INTERVIEW: Gareth Dunlop ‘There’s no trickery to solo performance’

A generation of Northern Irish singer-songwriters is coming of age if Gareth Dunlop‘s debut album, ‘No.79’, is anything to go by. An East Belfast man, he today stands alongside contemporaries Joshua Burnside, Duke Special and Pat Dam Smyth and walks in the footsteps of Foy Vance and Van Morrison, offering up a brimming cup of emotion and a type of sinewy cerebration best articulated through his sage’s beard, his quiet eyes old before their time as he squints through the smoke of the cigarette he’s just lit, visibly pleased after a day spent at a songwriting camp at Tileyard Studios in London’s King’s Cross.

“London’s got a lot of good things going on right now,” he says, “but there’s definitely a good heritage of songwriters and musicians from my neck of the woods.” Dunlop’s particular power as a performer can be an Irish thing, it would seem, something to do with an apartness and a unique pride in one’s culture. Perhaps.

“Us Northern Irish are a pretty cynical bunch and we can be hard on each other, and on ourselves. But with there not being a lot of [music] industry in the north of Ireland, there’s a lot of opportunity for people like myself to promote music, doing a lot of the leg work ourselves.”

In the beginning, Dunlop went to music college for four years where he studied performance theory and music technology. “It was a really good time for me, the best part of it being meeting other musicians who were in the same situation as me. We wanted to make music and wanted to find out if we could make a living out of it. I started out playing the electric guitar and wanted to sound like Jimmy Page or Clapton, but the singing came a bit later. Then I got into Dylan and Neil Young and that’s when my fascination for lyrics and poetry began.”

He’s a man who of late has been paid well for his songwriting skills, enjoying extended sojourns in Nashville, Tennessee for the past eight years where he has been writing for TV shows (Lucifer, Bones, House, Switched at Birth, NASHVILLE), as well as for other artists in between working as a staff writer for various publishing houses.

But it was the subtle, corrosive, corporate effect on his nascent talent that saw him step off the proverbial cliff edge and try it on his own. It was nerve wracking, he says, but essential, so the next natural step after putting down the electric and picking up the acoustic guitar was to write his own songs and see if they stood up by themselves.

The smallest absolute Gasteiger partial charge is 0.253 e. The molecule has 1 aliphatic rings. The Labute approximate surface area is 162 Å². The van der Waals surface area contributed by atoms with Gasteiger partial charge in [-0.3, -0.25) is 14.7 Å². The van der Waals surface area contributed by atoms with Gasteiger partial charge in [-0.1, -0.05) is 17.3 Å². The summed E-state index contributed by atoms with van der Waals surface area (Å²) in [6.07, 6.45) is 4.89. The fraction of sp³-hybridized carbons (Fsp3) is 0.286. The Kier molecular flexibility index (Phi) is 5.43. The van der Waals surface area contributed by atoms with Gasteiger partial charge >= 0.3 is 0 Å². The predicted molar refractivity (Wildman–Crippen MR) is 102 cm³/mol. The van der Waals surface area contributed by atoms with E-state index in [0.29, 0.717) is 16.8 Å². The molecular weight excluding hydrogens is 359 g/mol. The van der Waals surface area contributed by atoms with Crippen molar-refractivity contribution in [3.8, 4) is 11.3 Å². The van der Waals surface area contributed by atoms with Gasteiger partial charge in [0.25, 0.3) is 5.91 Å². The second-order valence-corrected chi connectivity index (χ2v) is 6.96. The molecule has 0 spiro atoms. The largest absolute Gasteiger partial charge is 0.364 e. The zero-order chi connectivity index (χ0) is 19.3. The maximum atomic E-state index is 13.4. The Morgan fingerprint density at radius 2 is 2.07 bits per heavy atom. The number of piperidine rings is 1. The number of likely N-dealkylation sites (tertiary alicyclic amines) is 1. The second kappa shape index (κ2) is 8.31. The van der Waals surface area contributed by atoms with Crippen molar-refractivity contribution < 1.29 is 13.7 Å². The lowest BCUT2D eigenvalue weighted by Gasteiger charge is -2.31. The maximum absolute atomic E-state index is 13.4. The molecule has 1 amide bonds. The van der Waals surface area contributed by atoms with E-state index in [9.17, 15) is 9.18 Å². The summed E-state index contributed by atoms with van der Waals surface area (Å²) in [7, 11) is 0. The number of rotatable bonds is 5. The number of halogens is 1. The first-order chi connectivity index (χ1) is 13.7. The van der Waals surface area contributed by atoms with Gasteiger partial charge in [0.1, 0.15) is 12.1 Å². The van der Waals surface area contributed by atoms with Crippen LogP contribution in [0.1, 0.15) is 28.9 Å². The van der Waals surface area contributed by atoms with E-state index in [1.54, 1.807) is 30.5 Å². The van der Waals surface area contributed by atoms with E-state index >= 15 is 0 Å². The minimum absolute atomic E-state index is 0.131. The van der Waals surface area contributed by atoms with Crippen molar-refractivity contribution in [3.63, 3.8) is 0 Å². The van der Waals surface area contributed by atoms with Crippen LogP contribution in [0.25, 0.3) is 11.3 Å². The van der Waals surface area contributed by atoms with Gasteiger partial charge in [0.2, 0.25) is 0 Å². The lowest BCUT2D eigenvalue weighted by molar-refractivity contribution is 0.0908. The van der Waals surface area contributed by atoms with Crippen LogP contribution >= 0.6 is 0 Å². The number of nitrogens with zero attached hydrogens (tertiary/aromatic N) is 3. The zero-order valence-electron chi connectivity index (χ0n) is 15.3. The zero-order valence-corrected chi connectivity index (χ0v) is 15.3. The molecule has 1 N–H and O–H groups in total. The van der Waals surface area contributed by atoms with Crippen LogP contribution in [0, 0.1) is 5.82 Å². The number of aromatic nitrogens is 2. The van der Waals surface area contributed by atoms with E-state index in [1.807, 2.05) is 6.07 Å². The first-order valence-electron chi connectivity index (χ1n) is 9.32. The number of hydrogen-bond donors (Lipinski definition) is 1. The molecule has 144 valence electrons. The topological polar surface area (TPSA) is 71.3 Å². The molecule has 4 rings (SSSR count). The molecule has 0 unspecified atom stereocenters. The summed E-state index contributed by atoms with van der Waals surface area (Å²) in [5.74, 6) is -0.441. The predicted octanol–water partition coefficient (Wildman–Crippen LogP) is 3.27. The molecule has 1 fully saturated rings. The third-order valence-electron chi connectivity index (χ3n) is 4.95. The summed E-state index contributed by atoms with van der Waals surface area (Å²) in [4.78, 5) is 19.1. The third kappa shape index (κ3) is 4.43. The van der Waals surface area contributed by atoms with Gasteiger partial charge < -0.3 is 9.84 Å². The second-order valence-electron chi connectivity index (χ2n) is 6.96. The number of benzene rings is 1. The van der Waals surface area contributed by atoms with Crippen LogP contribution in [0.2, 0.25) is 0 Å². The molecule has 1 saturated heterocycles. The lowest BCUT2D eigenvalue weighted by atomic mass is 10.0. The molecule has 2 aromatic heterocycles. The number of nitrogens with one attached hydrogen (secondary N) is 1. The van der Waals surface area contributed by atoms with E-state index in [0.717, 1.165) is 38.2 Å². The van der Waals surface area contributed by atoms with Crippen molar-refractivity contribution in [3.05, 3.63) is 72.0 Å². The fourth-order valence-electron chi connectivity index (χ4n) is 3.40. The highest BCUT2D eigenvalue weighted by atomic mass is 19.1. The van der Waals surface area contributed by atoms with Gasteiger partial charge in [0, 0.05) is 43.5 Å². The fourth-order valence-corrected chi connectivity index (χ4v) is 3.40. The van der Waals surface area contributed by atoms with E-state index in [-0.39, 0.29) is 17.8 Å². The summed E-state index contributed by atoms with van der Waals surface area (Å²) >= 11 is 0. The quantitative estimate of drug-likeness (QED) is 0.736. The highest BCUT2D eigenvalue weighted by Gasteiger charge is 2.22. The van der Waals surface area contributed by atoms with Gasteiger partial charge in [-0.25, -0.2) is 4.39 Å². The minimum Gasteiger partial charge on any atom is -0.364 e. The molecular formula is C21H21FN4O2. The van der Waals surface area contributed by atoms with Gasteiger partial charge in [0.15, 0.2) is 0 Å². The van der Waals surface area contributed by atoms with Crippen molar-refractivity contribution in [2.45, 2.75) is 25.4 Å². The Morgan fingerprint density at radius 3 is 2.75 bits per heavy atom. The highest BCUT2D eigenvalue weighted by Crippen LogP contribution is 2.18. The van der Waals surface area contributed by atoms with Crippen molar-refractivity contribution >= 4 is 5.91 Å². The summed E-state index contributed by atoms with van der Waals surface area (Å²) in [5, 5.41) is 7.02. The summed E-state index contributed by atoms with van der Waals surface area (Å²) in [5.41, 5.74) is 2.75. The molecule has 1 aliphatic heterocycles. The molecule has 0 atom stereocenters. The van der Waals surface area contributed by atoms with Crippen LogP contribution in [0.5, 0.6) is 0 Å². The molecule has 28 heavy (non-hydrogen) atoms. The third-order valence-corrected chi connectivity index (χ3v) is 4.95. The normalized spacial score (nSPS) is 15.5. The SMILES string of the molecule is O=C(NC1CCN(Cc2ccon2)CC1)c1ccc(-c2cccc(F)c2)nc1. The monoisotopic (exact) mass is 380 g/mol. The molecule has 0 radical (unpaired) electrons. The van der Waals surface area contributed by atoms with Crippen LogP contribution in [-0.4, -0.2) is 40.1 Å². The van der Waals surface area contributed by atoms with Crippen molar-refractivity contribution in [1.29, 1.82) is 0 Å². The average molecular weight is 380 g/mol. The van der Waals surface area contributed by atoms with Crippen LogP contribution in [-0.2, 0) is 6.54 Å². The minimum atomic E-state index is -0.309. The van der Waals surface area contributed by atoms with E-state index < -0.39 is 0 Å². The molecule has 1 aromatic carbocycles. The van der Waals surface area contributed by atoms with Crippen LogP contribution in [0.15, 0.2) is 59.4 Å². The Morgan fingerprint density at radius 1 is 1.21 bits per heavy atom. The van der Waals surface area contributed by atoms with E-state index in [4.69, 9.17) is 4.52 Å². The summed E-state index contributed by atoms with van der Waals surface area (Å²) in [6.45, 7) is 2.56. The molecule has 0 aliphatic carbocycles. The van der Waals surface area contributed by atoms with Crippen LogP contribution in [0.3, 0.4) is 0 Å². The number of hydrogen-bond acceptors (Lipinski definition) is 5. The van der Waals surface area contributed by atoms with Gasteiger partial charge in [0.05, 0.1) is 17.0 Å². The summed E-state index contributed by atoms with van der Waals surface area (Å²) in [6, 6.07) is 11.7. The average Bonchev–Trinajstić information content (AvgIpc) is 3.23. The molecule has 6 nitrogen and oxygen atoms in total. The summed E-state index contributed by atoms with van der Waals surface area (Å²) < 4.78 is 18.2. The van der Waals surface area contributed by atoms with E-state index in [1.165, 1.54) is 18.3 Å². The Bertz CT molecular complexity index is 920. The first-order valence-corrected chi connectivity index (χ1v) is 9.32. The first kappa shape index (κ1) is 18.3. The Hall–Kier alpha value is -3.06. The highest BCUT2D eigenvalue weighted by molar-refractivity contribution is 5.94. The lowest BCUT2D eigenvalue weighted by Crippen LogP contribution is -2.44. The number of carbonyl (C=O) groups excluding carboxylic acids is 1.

“Up until No.79, I put out some EPs and the odd soft release here and there, but then I came up with a body of songs. I wanted to record with a pared back band and I decided to cut them all in one room [in the house of the album’s title] with the same players, and it took all in all about a week and a half. It was a lot of fun.”

Without the label machine doing its thing, he says, as it does for established acts, it comes down to word of mouth as far as building his reputation is concerned. “The starting point is playing shows and meeting people. But the record was borne out of a period of frustration and I felt that if I didn’t do something then I was going to dry up and blow away. In a way, just getting this record made was satisfaction enough, and anything after that is a bonus. There’s country on the record, definitely blues and folk too. It is what it is. I listen to a lot of music and get influenced by it all.”

Dunlop has the kind of voice that can still a room with its vulnerability, the meaning behind the words heartfelt, the emotion real. He says that people are intuitive when they listen to music now, and that it comes down to a live show, because “the one thing that you can’t digitise is an ass on a seat”.

“There’s no trickery to solo performances,” he says. “You can’t fake that. There’s nothing to hide behind when you’re baring the most honest things about yourself to a room full of people. It’s an intriguing process and it’s why I still go to gigs too.”

He has toured the UK and US, opening for a diverse group of artists including Van Morrison, The Stereophonics and James Morrison, and says that anyone writing songs, or writing anything for that matter, should start by questioning why they’re doing it and should play close attention to the creative side of their psyche. “Writing has always been a way for me to explain myself, to myself.” I suggest he possesses a rare ability to connect with audiences and not only western ones. “I write about matters of the heart, that are big feelings, and which I guess could connect with other cultures. Universal, human narratives translate.”

With there being, as he puts it, “an unease in the industry right now, with labels not knowing how to manoeuvre in the digital age”, Dunlop has his work cut out for him, the marketing of his music the necessary flipside to the creation of it.

With a young family to support, he faces a future with open arms and a full heart. “I want to stay creative and keep doing what I’m doing. I’ve got a young family, so keeping the lights on is important. So, yes, I want things to grow and get bigger. I want more people to hear my music and to connect with it and I want people to feel the way I feel about the songs. I’m constantly changing and finding out things about myself, and I love meeting people in this trade because they’re fascinating…” he says, pausing, squinting through a fresh cloud of tobacco smoke, “…and, often, they’re just as odd as I am.”

No.79 is out now

Jason Holmes